Visitors to Kansas City often make it a point to sample our legendary barbecue, but even many native Kansas Citians know little of how this delicacy reached the city. Credit is largely given to a figure that looms atop the barbecue “family tree” of Kansas City: Henry Perry. Perry’s lessons in the art of seasoning, smoking, and serving meat to Kansas Citians spawned both the Bryant and Gates barbecue names and led the way for the nearly 100 barbecue restaurants in the city today.
Barbecue was already hot in the New World when the Spanish explorers arrived. They found Caribbean Indians cooking meat on racks of “green” wood they called barbecoa. Slow-cooking the meat at low temperatures prevented it from going bad in the hot, humid climate, and the smoke produced by the process kept insects at bay. As generations followed, “barbecue” became widespread in the southern United States. Families, churches, politicians, and plantations frequently played host to large barbecue events in the South, which required the work of butchering animals, chopping wood, digging pits and tending fires for days.
Henry Perry was a product of this culture, born in 1875 in Shelby County, Tennessee, near Memphis and the Mississippi River. When Perry was 15 he found work in steamboat kitchens up and down the river and made his way as far north as Chicago and Minneapolis. In 1907 Perry landed in Kansas City, and with his experience, was able to find work as a porter in a Quality Hill saloon. He soon decided, however, to put his skills to work for himself.
Around 1908, Perry began serving smoked meats to workers in the Garment District from an alley stand. His culinary delights gained popularity, and he moved to a location at 17th and Lydia. Several years later he moved the operation to 19th and Highland, where, throughout the raucous 1920s and ‘30s, he plied his trade in an old trolley barn. At Perry’s place, customers rich or poor, black or white, paid 25 cents for hot meat smoked over oak and hickory and wrapped in newspaper. There was a harsh, peppery sauce available for extra flavor. In addition to beef, Perry’s menu included such barbecue standards of the day as possum, woodchuck, and raccoon.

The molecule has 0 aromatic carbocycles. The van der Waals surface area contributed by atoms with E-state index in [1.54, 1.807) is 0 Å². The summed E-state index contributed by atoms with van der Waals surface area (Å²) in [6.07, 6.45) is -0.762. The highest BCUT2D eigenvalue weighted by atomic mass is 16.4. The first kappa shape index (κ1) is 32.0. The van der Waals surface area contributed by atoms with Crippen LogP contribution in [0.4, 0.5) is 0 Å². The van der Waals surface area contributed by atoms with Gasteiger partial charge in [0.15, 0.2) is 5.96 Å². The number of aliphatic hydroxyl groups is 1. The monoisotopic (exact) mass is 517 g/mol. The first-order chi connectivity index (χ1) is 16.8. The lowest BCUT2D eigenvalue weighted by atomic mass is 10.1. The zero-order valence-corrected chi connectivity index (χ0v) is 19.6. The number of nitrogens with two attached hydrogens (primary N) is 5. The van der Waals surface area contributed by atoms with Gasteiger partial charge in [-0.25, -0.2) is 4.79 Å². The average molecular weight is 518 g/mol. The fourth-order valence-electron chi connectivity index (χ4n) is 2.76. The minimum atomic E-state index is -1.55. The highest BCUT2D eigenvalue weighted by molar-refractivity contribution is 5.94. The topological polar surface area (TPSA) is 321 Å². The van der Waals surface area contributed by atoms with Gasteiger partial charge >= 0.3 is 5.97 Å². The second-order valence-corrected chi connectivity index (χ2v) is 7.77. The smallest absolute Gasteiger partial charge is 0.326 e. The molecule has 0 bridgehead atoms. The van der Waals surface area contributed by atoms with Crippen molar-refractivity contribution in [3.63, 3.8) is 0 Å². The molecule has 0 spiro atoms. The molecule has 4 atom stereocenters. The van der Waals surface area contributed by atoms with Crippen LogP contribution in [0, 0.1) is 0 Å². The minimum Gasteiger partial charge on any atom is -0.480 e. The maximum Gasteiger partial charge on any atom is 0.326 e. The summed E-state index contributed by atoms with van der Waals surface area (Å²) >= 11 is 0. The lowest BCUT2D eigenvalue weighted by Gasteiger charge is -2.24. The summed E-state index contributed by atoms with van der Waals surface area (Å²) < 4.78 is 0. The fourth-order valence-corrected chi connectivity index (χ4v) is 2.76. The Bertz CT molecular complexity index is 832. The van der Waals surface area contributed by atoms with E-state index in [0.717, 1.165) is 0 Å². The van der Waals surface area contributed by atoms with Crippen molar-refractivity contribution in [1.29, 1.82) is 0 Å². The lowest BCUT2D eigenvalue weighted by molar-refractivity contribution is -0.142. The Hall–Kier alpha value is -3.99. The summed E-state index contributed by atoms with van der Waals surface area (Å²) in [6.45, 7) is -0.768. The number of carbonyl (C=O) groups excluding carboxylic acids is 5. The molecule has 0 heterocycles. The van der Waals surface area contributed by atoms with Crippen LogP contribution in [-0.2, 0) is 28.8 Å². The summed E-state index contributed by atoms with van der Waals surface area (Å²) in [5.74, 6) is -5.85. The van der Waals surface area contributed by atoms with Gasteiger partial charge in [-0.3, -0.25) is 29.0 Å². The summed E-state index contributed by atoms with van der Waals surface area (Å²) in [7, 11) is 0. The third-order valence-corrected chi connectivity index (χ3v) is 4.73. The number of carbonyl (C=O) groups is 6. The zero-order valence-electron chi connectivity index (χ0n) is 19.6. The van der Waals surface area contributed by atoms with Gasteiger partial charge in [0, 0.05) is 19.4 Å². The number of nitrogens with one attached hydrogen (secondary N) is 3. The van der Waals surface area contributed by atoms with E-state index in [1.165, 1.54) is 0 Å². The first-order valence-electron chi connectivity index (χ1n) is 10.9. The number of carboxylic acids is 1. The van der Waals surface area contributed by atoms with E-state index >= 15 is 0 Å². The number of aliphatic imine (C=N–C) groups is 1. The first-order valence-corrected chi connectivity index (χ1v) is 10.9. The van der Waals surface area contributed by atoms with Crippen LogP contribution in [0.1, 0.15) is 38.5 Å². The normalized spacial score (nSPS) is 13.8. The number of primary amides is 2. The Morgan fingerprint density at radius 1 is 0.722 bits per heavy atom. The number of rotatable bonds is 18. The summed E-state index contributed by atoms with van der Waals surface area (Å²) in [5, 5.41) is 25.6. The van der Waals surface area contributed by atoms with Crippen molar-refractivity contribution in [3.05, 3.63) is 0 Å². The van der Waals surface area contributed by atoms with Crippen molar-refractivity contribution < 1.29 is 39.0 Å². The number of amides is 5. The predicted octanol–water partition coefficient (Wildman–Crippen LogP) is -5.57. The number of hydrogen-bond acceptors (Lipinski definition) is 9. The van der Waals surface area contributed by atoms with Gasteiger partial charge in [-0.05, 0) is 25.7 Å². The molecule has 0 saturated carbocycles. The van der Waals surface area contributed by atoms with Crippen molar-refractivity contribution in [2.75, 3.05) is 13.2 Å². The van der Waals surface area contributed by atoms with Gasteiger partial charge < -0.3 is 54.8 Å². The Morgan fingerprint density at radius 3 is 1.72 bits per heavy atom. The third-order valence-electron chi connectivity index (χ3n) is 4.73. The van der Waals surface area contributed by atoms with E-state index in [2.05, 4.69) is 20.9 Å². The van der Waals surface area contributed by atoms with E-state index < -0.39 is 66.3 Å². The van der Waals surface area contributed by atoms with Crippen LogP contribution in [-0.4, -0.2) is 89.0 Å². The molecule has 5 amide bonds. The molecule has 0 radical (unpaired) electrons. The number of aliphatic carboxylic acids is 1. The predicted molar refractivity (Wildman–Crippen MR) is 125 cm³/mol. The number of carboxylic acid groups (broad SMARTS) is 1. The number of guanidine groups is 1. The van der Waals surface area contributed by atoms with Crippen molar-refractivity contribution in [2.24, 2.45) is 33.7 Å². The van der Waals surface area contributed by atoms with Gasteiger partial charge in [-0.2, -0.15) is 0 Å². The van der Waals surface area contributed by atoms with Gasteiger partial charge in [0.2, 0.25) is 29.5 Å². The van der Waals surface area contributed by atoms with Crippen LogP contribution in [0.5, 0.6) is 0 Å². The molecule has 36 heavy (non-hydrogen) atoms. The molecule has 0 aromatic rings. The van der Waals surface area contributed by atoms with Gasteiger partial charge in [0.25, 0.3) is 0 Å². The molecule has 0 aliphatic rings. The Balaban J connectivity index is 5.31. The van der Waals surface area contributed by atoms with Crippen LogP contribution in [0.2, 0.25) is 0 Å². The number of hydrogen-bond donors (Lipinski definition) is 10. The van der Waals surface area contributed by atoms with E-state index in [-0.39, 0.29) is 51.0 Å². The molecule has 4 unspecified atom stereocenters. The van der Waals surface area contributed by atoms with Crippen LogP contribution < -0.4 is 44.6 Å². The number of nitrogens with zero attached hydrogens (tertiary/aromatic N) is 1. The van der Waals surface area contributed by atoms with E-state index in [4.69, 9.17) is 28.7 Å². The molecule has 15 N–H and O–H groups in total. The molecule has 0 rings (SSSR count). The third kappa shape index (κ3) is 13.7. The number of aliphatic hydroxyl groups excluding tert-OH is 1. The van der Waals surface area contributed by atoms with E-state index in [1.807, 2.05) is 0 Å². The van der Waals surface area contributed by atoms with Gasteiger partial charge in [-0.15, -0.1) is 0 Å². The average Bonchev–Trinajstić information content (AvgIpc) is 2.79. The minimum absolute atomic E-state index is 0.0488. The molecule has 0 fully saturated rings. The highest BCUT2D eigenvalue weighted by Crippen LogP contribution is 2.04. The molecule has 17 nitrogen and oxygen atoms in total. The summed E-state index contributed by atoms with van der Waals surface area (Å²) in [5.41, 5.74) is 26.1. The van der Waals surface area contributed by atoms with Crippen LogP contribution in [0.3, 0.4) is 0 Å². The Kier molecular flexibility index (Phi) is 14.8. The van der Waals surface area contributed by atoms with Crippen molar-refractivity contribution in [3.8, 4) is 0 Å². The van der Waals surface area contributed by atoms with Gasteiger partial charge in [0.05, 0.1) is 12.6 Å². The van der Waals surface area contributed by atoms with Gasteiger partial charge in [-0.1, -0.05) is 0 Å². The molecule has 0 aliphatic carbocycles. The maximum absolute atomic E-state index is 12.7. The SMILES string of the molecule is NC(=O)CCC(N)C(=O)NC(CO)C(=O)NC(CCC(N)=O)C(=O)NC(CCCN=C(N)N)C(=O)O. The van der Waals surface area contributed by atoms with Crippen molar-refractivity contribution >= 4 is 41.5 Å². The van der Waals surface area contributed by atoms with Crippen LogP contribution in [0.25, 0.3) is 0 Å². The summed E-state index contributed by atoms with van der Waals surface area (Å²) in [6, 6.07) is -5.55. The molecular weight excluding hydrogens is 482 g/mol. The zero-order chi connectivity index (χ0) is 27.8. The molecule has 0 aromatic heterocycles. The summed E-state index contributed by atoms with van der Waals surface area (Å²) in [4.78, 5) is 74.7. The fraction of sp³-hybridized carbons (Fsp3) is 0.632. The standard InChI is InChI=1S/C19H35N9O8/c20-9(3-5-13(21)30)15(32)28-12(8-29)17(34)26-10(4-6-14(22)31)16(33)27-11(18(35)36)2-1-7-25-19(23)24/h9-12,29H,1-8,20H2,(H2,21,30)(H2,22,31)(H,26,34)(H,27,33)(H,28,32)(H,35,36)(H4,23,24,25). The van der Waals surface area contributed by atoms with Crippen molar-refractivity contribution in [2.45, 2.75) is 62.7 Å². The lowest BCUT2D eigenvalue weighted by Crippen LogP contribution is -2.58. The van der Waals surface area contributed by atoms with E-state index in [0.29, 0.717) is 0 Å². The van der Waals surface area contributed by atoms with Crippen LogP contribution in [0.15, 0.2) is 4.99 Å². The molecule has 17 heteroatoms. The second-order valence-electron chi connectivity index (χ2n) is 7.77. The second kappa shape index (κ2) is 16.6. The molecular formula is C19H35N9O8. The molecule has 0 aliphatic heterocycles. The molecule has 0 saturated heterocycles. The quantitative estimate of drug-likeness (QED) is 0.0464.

During this time, Perry shared the secrets of the smoke with the next generation. When Perry passed away at the age of 66 on March 22, 1940, Charlie Bryant inherited the business. He sold the concern to brother Arthur, who created a more palatable sauce and moved to a location at 1727 Brooklyn near the old Municipal Stadium. The restaurant stands today as Bryant’s Barbecue, a place author Calvin Trillin has described as the “single best restaurant in the world.”
Meanwhile, another student of Perry’s, Arthur Pinkard, helped George Gates found the Gates barbecue empire. These famous restaurants, among many others, carry on the tradition of Kansas City barbecue that began nearly a century ago with Henry Perry serving meat from a modest street stand.
A previous version of this article appears on kchistory.org: http://www.kchistory.org/content/biography-henry-perry-1875-1940-restaur...
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